Things on the horse front have been pretty quiet.  I opted to move Tiny from Emma’s place in December, for a number of reasons.  After I moved in August, it became a lot more inconvenient to go ride as she was now more than 30 minutes away from my house.  Plus, going to visit your horse that lives 3 houses down from the ex-boyfriend that you’re trying to get over isn’t very conducive to healing.  Combine all that with Emma’s new life – which doesn’t really involve a lot of horsing around – and you get a lonely Michelle that doesn’t see her horse enough.  Soooo… I opted to move her.  I’m lucky enough to live on the East side of Orlando, near where there is about as much green space as you can hope to find in a city.  I felt that I’d have lots of options to choose from that would put Tiny closer to me and allow us to resume the fun we used to have – plus maybe I could meet some new horse friends.  HA!  I learned lots of things during my barn hunting, among them:

  • *Apparently barbed wire fencing is considered “horse safe fencing” in a number of facilities in Orlando.  Um…do these people even LOOK at their horses after bringing them in, or are they just the luckiest collection of horse managers in the world?  Don’t know, don’t want to find out.
  • *Barrel horses (and apparently mares in general, at least according to one barn owner) are discriminated against here.  As in banned.  Actually, unless you have a hunter or a dressage horse, you pretty much experience some level of discrimination at many places.  Ok, I guess these barn owners must be independently wealthy if they can turn away any boarders in this economy.
  • *The term “full board” doesn’t necessarily include lots of things.  Like supplements, or blanketing, or cleaning water buckets, or fly spraying, or even feeding/turnout at one ridiculous place that somehow managed to con people into thinking they were getting a great deal even though they were paying way more than most real full care barns.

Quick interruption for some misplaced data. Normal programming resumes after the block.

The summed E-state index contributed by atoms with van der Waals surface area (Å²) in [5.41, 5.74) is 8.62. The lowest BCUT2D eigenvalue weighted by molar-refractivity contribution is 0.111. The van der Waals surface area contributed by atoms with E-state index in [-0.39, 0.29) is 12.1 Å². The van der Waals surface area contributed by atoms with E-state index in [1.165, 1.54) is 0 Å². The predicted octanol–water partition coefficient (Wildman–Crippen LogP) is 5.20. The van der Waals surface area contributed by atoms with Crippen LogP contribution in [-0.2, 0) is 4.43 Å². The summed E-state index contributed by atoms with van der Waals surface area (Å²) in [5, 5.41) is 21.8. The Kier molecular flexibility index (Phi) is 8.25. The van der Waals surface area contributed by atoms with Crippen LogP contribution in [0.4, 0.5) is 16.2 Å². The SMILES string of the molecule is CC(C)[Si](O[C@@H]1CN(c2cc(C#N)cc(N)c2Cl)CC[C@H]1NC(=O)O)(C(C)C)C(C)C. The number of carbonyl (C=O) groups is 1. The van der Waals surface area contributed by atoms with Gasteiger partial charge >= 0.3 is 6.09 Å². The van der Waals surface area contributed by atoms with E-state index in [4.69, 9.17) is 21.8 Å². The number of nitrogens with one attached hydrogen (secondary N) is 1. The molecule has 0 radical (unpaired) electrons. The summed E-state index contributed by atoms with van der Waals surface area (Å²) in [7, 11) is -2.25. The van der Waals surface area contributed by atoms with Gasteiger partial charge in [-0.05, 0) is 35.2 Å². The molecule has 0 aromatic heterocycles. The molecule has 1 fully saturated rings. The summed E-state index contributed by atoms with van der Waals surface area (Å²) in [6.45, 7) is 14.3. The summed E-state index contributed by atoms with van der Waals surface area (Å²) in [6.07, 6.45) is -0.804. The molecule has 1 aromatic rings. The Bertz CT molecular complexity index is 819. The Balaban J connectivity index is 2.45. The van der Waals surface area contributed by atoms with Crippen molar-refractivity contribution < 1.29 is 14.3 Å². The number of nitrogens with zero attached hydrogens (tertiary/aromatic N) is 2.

• *Speaking of full board, I had several quotes from barns that were greater than $750 for full board NOT including training.  And these were not Roberts Quarter Horses type barns.  They were acceptable, at best.  And yes, they had a number of clueless doofuses that happily shelled out the equivalent of a second mortgage to keep their horse in an overpriced, grassless desert.  Um, hello?  You can BUY a property for that price and keep your own horse, and hey, maybe even charge some OTHER doofus ridiculous fees to keep their horse there too.  See?  Win-win.  Maybe I should consult these morons and charge them exhorbitant fees for my services because they are apparently going home from the barn and rolling around in their boatloads of money.
  • *Grass is at a premium.  Like, if you want grass you gotta sell your soul to get it.  And you pay.  Lots. 
  • *And those people that HAVE grass in their turnouts?  Oh, they’ll do ANYTHING to keep it.  Including telling you that horses don’t need to be turned out every day.  Or that 2 or 3 hours is sufficient.  Ok, I had show horses for years.  I know a lot of people don’t believe in turnout or a lot of it.  I don’t agree with that philosophy, but AT LEAST those horses are on a strict riding and training regimen NOT standing in their stalls for the remaining 22 hours per day. 
  • *I had one brilliant barn owner try to convince me that horses don’t even need grass.  Lady, I spent five years doing a Master’s degree in herbivore nutrition.  Uh, yes.  They do.  Or at the very least, lots and lots of high quality hay.  They are GRAZERS!!! …Sigh.

Consensus is that I was really lucky (no, make that REALLY lucky) to find Emma six years ago.

So after visiting all these charming little places, I finally settled on a place that was very close to my house (5 minutes drive!) and seemed relatively safe.  Nice barn, well kept, kind of in my price range, lots of activity.  The downside?  No grass.  Not even a blade of it.  They do provide high quality hay though, so that was the compromise I settled for.  I can take Tiny next door to a large field and hand graze her, which I often do.   She doesn’t like it though.  I can tell she doesn’t get the attention she got from Emma, even with all the kids around.  She looks for me and when I come to see her she is excited.  Gotta say that’s good for the ego, but it pains me.  She couldn’t have cared less about me when she was at Em’s place.  And she misses her friend Abby.  She’s gone through two buddies in her time there and they both beat her up.  She despises being put out alone and does nothing but pace the fence all day long, especially since there’s no grass to distract her. 

Soooo….we move again.  Sigh.   I’ll keep you posted.